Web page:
The sharpest blade in the drawer.
Even though you've killed the demon warlord Nobunaga, traipsed through time with a wicked Frenchman and put up with some seriously painful camera angles, the world is still in worse shape than week-old sashimi. I guess that means it's back to 16th century Japan for another Onimusha
adventure, and this time, it's final.
Maybe. Onimusha: Dawn of Dreams
is officially the fourth game the Onimusha
series, though new players won't need to worry about the previous games since the story is set completely apart from the others. Veterans, however, will appreciate the enhanced features and fixes they've been clamoring for, resulting in a samurai showdown with all kinds of appeal.
In the fifteen years since Samanosuke finally defeated the evil Nobunaga, Japan has been united by Toyotomi Hideyoshi, the demons vanished and everyone was having a swell timeí¢â‚¬Â¦until a strange planet appeared in the sky. Then, the demons came back and Hideyoshi took a turn for the evil. Stupid planets.
To combat this new threat, Capcom has surprisingly ditched the main characters from the previous games in favor of an entirely new lineup. The new protagonist is Soki, a mysterious warrior with powers similar to those of his ancestors. As you progress through the game, you're joined by a handful of friends, all of whom are playable characters.
This is really the hallmark of the new game.
Each warrior has his or her own unique ability and specialized weapon class, which certainly comes in handy when you're up to your elbows in demons. Despite having the same basic control scheme, characters have their own style and special moves. Their different abilities, such as squeezing into tight spots or using a grappling hook to scale walls, make all of them indispensable for progressing through the game and discovering some of its secrets.
Unlike the previous Onimusha adventures, Dawn of Dreams gives you the power to flip between characters on the fly while commanding the others with the D-pad. Though you can only take one ally into battle at a time, various checkpoints throughout the world give you the chance to swap teammates. This setup helps keep the action going as you can flip characters and continue to stomp zombie samurai while setting your original character to go into block mode and regain strength. Thankfully, the control is still intuitive, making it easy for newbies to pick up and play and deep enough for vets to explore.
Characters also enjoy a little RPG touch. Weapons can be upgraded with red souls as in past games, but now the whole cast can be upgraded as well. As experience is gained, skill points can be used to increase attack strength, defensive ability or gain new moves altogether. This nice touch allows you to develop the characters at will rather than having stats raised across the board as you level up.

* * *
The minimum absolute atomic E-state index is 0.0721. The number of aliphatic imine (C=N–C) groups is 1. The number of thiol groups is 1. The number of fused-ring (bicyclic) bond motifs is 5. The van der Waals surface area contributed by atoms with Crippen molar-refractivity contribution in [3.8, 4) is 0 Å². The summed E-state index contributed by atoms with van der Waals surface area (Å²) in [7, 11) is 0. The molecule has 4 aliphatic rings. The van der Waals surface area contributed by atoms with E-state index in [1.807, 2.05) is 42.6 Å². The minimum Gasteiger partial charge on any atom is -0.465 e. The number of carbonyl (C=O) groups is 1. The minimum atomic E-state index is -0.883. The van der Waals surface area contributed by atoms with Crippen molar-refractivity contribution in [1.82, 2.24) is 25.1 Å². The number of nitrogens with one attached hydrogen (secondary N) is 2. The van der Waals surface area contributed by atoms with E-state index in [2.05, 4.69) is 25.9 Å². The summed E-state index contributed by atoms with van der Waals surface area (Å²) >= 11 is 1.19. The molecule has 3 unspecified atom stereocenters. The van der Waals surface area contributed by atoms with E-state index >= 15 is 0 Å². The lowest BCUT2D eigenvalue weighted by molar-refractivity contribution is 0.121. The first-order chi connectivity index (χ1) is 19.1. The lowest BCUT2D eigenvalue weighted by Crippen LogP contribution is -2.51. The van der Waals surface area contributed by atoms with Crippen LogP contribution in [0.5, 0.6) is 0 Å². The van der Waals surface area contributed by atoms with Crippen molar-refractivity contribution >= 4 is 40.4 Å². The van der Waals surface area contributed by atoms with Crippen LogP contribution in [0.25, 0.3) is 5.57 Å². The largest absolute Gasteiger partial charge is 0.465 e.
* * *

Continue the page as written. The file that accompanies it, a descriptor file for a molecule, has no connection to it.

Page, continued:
The trend in customization extends to the game's item selection, with more weapons, accessories and useful do-dads than a Kurosawa garage sale. Elemental weapons, defensive jewelry and magical gear can all be found in abundance. Special weapons and items can also be created with materials found throughout the world, adding even more fuel to the dress-up fire.
Few of Dawn of Dreams' enhancements are as welcomed as the addition of a manually-controlled camera. Earlier Onimusha games favored the classic Capcom cinematic style of presentation, with fixed camera angles that just weren't very functional. Battling off-screen enemies was common; being peppered with arrows from unseen archers proved frustrating. Though the fixed angles haven't disappeared completely, you can often manipulate the camera with the right analog stick, giving you a far more complete view of the world. The manual cam is not without fault, though - getting stuck in a corner can pose problems as the cam slides upward to compensate. Still, the game fares much better with this new scheme.
While there's no doubt that Dawn of Dreams introduces a lot of enhancements to the series, it fails to innovate in its enemies or mechanics. A handful of bad guys have been recycled from previous games and the A.I. is still lacking in complexity. Despite its newfound depth, it's still mostly hacking and slashing.
But man, does it look good. Despite having a high number of onscreen enemies at once, the framerate blazes, easily keeping up with the variety of quick strikes and critical hits. Gorgeous environments and smooth animations keep it a notch ahead of most other action/adventures, while beautifully done cut-scenes move the story along at a brisk clip. The soundtrack is also strong with some epic tracks and the option to toggle between authentic Japanese voice work and crappy English dubbing.
Frankly, the Onimusha series has never been known for providing lengthy experiences, but Dawn of Dreams changes that. A straight-shot through the game sans much exploration lasts roughly 12 hours or so. If you spend time heading back to explore the earlier levels with new allies or battle through the many levels of the demon realm, it could easily be extended to nearly twice that.
Plus, completing the game unlocks the Onimusha Arena, in which you and a friend can fight head-to-head with ten of the game's characters. There's also an unlockable co-op mode that allows a friend to take control of your ally, letting you concentrate on one character. It's a cool concept, but those frisky camera issues become problematic as it's difficult to give both players a good enough view of the action.
Ultimately, that's small potatoes in a pretty big stew. Though the formula for destruction is basically the same, there's enough new material here to please fans of the series and newcomers alike. Who knew this old samurai could cut so deep?